The Simple Agreement for Future Tokens (SAFT) was specifically created and intended to be used by enterprises to sell digital tokens to investors. This legal document is modeled after the Simple Agreement for Future Equity (SAFE). And just like the SAFE, the SAFT is meant to be used in the sale of securities. More specifically, as one of the documents in a sale of future tokens to accredited investors under the Reg D.
In the SAFT, the company promises to create and issue tokens in the future in exchange for a contribution of funds made upon the execution of the agreement. Although the concept of this agreement is pretty straight forward, it had never been tested in Court or officially accepted by any authorities. Moreover, most companies that decide to use the SAFT do not even understand it; they just follow the trend and often misuse it.
The most common misconceptions about the SAFT are the following:
1. The SAFT is all I need to comply with the U.S. law.
The U.S. securities law is very complex and requires a number of documents with various disclosures to be provided to the investors rather than just one “simple agreement”. If your token is a security then its offering shall be registered with the SEC unless it falls under one of the specific exemptions. Each of the exemptions has its own rules, limitations and requirements, which significantly differ from each other. Therefore, there can be no single standard document that would cover all possible offerings of securities. The SAFT is applicable to a securities offering with very specific circumstances, which most companies do not even have.
Therefore, understanding the nature of your token is crucial in determining what legal documents must be prepared to govern the sale. In most cases, the SAFT would not be a correct document to be used at all.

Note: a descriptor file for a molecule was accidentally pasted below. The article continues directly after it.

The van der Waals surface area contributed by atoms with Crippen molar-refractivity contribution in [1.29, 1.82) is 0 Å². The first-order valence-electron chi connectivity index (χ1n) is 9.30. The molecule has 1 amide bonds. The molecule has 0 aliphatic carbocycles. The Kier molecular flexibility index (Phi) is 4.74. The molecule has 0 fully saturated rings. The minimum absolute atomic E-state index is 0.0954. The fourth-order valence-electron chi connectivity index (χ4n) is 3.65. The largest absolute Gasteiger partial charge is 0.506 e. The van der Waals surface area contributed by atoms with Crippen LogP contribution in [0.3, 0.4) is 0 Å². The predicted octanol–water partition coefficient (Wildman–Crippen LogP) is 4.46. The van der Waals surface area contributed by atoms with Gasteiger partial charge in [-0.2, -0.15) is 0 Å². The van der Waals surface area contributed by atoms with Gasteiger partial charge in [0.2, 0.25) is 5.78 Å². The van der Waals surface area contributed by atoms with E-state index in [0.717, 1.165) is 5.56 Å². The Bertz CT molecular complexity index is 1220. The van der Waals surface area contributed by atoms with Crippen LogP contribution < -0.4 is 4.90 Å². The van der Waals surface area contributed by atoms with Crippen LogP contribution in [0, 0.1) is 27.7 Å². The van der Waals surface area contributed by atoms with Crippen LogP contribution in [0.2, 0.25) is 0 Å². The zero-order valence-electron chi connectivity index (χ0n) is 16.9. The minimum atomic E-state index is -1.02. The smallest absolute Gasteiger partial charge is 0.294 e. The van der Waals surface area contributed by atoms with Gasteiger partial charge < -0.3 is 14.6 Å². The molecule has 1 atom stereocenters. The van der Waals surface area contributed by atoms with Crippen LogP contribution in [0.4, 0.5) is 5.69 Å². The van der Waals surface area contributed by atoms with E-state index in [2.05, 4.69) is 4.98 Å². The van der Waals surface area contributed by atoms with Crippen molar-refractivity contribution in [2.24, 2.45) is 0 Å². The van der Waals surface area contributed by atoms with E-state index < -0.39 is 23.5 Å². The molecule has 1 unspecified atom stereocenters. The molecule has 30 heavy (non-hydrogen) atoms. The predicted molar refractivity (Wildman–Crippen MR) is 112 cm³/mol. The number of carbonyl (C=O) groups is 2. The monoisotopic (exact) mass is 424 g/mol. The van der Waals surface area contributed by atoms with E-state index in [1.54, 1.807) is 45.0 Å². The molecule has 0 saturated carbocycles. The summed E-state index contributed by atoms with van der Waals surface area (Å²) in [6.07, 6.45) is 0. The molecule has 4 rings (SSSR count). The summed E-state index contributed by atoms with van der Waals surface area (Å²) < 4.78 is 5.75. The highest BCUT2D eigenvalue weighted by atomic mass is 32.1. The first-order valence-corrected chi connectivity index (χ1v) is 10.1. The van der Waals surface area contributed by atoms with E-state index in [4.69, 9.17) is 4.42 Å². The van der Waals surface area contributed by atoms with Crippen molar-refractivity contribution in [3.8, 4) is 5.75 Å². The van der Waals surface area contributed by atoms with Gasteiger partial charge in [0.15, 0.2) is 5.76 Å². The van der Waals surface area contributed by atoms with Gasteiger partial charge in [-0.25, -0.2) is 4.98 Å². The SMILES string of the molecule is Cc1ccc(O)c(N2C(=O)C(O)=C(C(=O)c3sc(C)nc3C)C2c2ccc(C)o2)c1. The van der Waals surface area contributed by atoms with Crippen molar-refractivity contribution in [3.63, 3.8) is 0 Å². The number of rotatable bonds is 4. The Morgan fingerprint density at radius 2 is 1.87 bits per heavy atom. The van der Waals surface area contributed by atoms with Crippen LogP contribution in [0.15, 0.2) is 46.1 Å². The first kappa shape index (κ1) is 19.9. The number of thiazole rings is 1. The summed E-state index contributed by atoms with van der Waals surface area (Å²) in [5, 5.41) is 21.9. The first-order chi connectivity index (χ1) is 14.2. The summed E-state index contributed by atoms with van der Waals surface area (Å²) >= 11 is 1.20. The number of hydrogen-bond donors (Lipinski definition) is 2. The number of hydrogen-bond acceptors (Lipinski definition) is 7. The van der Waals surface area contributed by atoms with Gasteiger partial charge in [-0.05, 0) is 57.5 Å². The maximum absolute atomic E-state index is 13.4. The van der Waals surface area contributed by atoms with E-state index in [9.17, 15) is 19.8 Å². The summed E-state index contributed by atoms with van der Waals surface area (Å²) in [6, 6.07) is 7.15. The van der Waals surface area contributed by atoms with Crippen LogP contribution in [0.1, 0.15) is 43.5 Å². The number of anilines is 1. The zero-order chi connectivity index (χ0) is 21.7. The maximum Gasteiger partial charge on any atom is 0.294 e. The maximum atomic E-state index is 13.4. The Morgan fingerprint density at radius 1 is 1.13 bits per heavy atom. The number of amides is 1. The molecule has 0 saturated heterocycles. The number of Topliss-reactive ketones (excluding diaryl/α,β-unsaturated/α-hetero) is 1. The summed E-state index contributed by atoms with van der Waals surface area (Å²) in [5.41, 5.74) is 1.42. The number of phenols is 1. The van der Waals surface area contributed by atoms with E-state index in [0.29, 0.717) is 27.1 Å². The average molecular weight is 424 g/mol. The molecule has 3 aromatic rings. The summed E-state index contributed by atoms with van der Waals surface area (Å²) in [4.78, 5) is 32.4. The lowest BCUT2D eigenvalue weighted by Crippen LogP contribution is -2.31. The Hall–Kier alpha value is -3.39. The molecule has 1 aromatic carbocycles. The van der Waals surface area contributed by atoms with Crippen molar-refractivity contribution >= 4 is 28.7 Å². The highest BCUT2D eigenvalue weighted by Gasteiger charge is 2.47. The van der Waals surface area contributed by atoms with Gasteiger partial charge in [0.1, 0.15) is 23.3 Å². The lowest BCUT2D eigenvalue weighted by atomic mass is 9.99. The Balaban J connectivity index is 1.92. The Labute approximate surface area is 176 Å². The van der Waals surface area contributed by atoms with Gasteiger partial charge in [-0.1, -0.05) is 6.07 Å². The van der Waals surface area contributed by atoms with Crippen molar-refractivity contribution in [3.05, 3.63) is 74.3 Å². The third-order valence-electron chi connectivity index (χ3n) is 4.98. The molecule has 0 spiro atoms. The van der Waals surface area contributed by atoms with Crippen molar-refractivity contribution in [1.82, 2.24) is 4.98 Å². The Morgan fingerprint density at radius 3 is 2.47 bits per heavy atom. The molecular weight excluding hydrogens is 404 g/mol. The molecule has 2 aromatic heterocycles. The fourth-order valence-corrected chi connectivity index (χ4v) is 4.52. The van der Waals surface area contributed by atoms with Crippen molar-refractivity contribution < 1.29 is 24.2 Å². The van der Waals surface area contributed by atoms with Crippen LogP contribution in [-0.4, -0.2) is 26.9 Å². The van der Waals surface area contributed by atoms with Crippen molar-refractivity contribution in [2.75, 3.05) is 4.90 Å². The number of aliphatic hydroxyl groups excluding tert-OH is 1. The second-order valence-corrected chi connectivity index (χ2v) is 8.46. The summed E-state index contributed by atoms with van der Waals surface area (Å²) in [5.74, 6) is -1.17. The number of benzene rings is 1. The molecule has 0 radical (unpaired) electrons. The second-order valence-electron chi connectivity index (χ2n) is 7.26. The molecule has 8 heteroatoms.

2. The SAFT is required to sell tokens to the U.S. residents.
There is no legal requirement to use particularly the SAFT to sell tokens to the U.S. residents because the SAFT as a document is a very new concept, which had not been tested in any Court yet and had not been included in any regulations. Just as discussed above, different documents are required depending on the nature of your token and its offering.
3. Using the SAFT will make my token a utility.
Actually, it is opposite. The SAFT was created and intended to govern a sale of securities to the accredited investors under the Reg D exemption. If you are using the SAFT correctly, you are selling securities rather than utility tokens.
Moreover, there is no single document that can make any token a utility regardless of the language you put in it. The nature of the token depends on its model (what benefit is being provided to the token holders, how tokens are being used, etc.) and the way an ICO is conducted (how tokens are being sold, what representations are being made, what is the target audience, etc.).
4. Selling to accredited investors using the SAFT will make my token compliant.
Although the SAFT can be used to sell tokens to accredited investors under the Reg D exemption, the additional documents and steps are required to fully comply with the U.S. securities law. Also, as indicated above, the SAFT is not applicable to every securities offering.
Please also keep in mind that in addition to compliance with the U.S. securities law you would need to comply with the securities law of all other jurisdictions where you are making an offering of your securities tokens. Even if the SAFT can be used in the U.S., it may not be a correct and applicable document in the other jurisdictions.
There is no magic pill or glove that fits all. Do not just blindly follow what everyone else is doing, especially when you do not understand the nature of the act.